As Dipyridamole is an active ingredient from the group of platelet aggregation inhibitors. The drug is primarily used for the prophylaxis of strokes.
What is Dipyridamole?Dipyridamole is an active ingredient from the group of platelet aggregation inhibitors. The drug is primarily used for the prophylaxis of strokes.
Dipyridamole belongs to the group of antithrombotics. The drug is used to prevent the formation of thrombi (blood clots) and thus to prevent strokes.
Dipyridamole was first used in 1959. The drug was used to treat coronary artery disease (CHD). In the following years there was a dilating (widening) effect on the coronary vessels. Finally, dipyridamole was also used as a platelet aggregation inhibitor.
Nowadays, a combination of dipyridamole and acetylsalicylic acid (ASA) is usually used to counteract relapses after a stroke, which occur in the context of cerebral ischemia (TIA).
However, the greater benefit of this combination therapy compared to a single administration of acetylsalicylic acid is considered controversial among medical professionals. According to studies, a stroke occurs 1.47 times more often with combination therapy than with ASA alone. In addition, side effects such as headaches are more common.
Dipyridamole works by widening human blood vessels and preventing platelets (thrombocytes) from clumping together. This process is also known as aggregation in medicine. With this procedure it is possible to prevent narrowing or occlusion of the blood vessels.
Dipyridamole has the ability to block the transport of the nucleoside adenosine. This gives the synaptic cleft more adenosine. Via G-protein-coupled processes, this leads to relaxation of the muscles, which in turn causes the blood vessels to expand.
Dipyridamole develops its vasodilating effect mainly in the coronary arteries. These are responsible for supplying the heart muscle. Dipyridamole is no longer used for the prophylaxis or therapy of angina pectoris, however, since the coronary vessels in most cases automatically expand to the maximum so that more blood can reach the heart muscle. The use of dipyridamole would also expand healthy coronary arteries, which increases their blood flow. As a result of this process, however, the diseased vessels receive less blood, which further increases the insufficient supply of the diseased heart muscle area. Doctors refer to this process as the steal effect.
In the blood, dipyridamole binds to plasma proteins to 99 percent. The active ingredient is metabolized via the liver. The average plasma half-life is 40 minutes. Dipyridamole is eliminated from the body in the stool.
Medical application & use
Dipyridamole is usually used together with acetylsalicylic acid to prevent strokes that are caused by a vascular occlusion in the brain. An important area of application of the active ingredient is also medical diagnostics. Dipyridamole is used in myocardial scintigraphy and stress echocardiography.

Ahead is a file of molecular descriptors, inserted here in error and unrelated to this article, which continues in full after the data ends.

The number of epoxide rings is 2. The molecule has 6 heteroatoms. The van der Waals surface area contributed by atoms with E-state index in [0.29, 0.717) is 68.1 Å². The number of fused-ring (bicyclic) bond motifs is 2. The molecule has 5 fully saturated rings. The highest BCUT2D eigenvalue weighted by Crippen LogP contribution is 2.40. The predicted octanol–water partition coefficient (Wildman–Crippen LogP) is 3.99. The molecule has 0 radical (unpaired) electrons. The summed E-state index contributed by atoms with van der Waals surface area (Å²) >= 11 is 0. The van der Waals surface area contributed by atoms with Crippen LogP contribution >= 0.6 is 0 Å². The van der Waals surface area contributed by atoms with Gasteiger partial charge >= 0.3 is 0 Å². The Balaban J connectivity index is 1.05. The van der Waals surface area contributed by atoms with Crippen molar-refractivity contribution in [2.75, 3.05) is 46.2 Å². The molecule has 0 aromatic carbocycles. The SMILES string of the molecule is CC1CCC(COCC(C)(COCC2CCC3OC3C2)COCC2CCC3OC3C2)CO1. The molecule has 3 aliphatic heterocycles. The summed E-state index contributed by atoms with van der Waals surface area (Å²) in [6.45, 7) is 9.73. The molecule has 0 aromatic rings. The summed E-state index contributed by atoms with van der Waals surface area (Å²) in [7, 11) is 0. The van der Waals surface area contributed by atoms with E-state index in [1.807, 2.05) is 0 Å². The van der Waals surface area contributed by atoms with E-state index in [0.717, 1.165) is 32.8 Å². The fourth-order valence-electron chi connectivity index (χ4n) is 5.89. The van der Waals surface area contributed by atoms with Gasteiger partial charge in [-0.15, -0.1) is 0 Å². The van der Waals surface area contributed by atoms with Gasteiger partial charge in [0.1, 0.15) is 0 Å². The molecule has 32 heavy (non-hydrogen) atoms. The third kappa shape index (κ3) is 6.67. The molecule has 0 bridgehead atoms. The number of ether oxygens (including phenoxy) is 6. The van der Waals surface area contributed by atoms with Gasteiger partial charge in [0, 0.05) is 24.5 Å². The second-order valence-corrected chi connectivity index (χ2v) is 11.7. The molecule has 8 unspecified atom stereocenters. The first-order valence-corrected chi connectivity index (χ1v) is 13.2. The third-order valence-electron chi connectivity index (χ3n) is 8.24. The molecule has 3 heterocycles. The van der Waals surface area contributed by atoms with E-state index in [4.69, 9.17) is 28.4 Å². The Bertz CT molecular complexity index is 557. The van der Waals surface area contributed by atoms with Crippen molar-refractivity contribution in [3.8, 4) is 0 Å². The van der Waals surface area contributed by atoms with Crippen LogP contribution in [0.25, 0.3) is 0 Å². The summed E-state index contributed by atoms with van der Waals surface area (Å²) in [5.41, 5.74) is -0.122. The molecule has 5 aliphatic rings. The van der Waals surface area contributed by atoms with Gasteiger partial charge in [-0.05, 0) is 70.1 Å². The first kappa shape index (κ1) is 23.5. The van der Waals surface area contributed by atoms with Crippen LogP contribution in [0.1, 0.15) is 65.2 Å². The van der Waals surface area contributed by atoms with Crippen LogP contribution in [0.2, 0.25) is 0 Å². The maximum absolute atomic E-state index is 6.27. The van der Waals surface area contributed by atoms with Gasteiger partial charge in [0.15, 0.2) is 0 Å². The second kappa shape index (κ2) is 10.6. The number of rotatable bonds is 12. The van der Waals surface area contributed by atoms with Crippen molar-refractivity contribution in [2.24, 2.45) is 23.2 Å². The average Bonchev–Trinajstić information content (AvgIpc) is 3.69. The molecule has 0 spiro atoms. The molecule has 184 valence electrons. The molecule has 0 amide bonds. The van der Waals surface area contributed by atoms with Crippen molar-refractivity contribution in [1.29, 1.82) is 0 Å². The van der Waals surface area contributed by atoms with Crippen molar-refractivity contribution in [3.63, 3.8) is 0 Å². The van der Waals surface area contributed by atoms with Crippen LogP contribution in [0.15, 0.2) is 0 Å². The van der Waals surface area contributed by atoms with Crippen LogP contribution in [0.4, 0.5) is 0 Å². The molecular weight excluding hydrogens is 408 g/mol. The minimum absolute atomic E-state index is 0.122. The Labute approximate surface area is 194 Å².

With the administration of dipyridamole, a drug load on the heart can be achieved in the context of controlled conditions such as blood pressure measurement or EKG monitoring. In this way it is possible to assess the blood flow in the heart muscle using single-photon emission computer tomography or the wall movements using sonography (ultrasound examination).
Dipyridamole is taken orally. For this purpose, capsules are taken daily.
Risks & side effects
In some cases, the use of dipyridamole can cause undesirable side effects. These are primarily drowsiness, headaches, muscle pain, hot flashes, nausea, vomiting, rapid heartbeat, reddening of the skin and low blood pressure.
Seldom sufferers also suffer from exacerbated angina pectoris or hypersensitive reactions such as hives and rashes on the skin. The tendency to bleed may increase during surgery.
In the case of epidural or spinal anesthesia, it is advisable to stop dipyridamole 48 hours before the procedure if the substance is combined with acetylsalicylic acid. However, the administration can be continued immediately after the operation.
If dipyridamole is discontinued too quickly, there is a risk of angina pectoris attacks and, in the worst case, even a heart attack.
Treatment with dipyridamole should not take place if the patient is hypersensitive to the drug. Dipyridamole therapy must also be avoided in the case of severe heart disease. These include recent heart attacks, severe heart failure, cardiac arrhythmias, angina pectoris attacks, narrowing or clogging of the aortic valves, uncontrolled disturbances in blood flow and circulatory failure.
During pregnancy, consultation with the treating doctor must be made before the use of dipyridamole. The same goes for breastfeeding. Dipyridamole is not suitable for children.
When using dipyridamole with other drugs, undesirable interactions should be considered. For example, xanthine derivatives, which include theophylline or the caffeine found in coffee, can weaken the positive effects of the platelet aggregation inhibitor. If dipyridamole is combined with blood thinners such as coumarins, this increases the effectiveness of the agent. In addition, the effect of high blood pressure preparations is increased by the administration of dipyridamole.